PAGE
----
Setting: Techniques and Devices


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In stories, the author’s point is often illustrated by showing the stark difference between two characters, objects, organizations, places, etc. The Hunger Games’ District 12 wouldn’t have been so desperate and dim if it wasn’t seen alongside the shining extravagance of the Capitol. Hogwarts was happiness personified when compared to Privet Drive. As authors, we’re almost always trying to say something. To get your point across loud and clear, consider using a bit of contrast in your setting descriptions.

Contrast can also be used to create an inner window into your character’s emotional state. Imagine a character who's in the middle of hosting an extravagant charity dinner when she discovers her husband has cheated on her. Inside, her heart is crumbling much like a fragile rock shelf unable to bear its own weight. But outside, the room is filled with color, music, and smiling faces. She’s responsible for the evening and cannot break down, even though every fiber of her wants to. Her struggle, highlighted through this contrast, is not only compelling and meaningful, it also reveals her inner strength to readers, encouraging admiration and empathy to form.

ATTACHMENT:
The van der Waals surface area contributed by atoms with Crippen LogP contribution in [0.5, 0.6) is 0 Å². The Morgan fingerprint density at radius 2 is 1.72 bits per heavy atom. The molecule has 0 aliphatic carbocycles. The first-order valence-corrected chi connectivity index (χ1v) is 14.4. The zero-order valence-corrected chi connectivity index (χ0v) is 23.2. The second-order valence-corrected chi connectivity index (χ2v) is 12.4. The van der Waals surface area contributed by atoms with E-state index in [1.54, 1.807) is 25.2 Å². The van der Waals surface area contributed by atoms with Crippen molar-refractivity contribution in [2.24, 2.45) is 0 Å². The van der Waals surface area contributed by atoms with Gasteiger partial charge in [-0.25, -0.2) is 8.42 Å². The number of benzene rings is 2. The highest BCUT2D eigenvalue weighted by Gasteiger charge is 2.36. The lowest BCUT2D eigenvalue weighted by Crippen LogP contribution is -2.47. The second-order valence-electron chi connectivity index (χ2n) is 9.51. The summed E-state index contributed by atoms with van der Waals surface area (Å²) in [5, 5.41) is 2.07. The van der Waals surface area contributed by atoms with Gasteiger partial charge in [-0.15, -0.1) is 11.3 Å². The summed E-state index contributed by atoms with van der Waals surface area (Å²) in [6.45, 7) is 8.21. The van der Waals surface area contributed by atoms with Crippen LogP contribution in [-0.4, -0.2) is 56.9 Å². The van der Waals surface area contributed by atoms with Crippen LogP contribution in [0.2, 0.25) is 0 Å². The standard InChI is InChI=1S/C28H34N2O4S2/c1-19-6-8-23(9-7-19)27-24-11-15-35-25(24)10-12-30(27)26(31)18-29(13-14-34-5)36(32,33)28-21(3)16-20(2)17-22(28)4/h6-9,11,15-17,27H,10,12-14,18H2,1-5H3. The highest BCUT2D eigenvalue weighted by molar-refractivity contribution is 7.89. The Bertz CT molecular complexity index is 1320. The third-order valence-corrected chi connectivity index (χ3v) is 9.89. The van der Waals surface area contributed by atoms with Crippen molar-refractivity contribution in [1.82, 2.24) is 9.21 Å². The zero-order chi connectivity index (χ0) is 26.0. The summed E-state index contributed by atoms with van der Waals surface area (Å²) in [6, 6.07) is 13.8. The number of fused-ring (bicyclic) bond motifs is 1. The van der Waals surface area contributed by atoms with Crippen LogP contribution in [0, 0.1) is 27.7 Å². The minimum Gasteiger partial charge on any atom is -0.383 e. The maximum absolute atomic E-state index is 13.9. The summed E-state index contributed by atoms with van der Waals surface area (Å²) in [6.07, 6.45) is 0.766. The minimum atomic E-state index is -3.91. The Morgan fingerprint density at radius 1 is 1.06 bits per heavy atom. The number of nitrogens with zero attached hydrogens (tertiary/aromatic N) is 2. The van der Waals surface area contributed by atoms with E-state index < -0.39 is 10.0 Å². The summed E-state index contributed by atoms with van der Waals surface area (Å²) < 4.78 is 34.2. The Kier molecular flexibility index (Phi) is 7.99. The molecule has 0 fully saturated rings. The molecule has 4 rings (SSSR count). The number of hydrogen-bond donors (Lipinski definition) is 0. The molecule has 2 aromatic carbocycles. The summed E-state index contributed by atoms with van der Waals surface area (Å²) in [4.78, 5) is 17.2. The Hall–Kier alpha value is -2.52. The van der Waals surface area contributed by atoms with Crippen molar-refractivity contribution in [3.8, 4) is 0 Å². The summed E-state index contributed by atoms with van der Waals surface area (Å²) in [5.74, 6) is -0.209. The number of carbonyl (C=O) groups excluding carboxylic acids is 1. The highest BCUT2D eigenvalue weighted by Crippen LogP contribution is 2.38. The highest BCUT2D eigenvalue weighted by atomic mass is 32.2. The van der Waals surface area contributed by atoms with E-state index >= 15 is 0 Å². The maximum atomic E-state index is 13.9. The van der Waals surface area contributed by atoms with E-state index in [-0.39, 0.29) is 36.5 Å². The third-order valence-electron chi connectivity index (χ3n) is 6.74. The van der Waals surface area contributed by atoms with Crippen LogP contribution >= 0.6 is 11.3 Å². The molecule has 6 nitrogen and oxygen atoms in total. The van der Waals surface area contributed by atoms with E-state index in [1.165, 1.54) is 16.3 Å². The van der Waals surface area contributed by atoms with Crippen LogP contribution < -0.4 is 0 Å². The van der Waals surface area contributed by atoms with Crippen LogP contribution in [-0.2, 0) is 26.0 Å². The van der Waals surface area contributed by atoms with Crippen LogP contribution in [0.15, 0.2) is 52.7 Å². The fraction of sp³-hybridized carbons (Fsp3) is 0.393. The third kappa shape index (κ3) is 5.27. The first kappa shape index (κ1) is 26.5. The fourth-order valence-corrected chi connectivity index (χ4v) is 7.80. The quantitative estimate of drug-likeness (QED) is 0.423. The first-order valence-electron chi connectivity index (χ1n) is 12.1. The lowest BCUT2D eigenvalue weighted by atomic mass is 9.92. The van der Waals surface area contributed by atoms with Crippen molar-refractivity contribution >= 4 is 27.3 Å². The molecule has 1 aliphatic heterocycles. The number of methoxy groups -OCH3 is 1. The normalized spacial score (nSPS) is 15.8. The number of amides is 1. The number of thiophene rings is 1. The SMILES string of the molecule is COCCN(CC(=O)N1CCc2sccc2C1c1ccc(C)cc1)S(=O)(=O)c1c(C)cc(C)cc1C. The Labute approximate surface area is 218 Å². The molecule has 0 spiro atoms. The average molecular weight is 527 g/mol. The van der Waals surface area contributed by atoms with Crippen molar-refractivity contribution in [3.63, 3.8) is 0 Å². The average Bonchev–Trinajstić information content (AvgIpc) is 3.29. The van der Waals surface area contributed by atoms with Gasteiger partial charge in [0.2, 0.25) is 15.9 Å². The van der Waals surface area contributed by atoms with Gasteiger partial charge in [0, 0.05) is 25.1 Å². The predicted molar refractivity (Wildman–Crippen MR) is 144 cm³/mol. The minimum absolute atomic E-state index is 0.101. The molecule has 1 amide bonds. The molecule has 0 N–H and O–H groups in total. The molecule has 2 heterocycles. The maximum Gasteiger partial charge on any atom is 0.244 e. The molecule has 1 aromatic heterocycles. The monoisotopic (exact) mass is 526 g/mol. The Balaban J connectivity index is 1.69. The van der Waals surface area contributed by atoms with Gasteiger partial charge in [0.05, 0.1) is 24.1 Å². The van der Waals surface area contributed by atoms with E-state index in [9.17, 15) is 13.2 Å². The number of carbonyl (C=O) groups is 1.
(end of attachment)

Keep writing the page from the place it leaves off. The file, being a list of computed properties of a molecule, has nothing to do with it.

Contrast can also be useful when you need to be a little more straightforward, such as when you're trying to describe a large-scale setting. Nature and landforms—particularly huge ones such as swamps, forests, and oceans—can be difficult to describe well because of their scale. They’re just so big; the size is hard to articulate. To adequately describe their immensity, it’s best to use contrast. Use something small in the foreground or nearby to provide a comparison and a sense of proportion.


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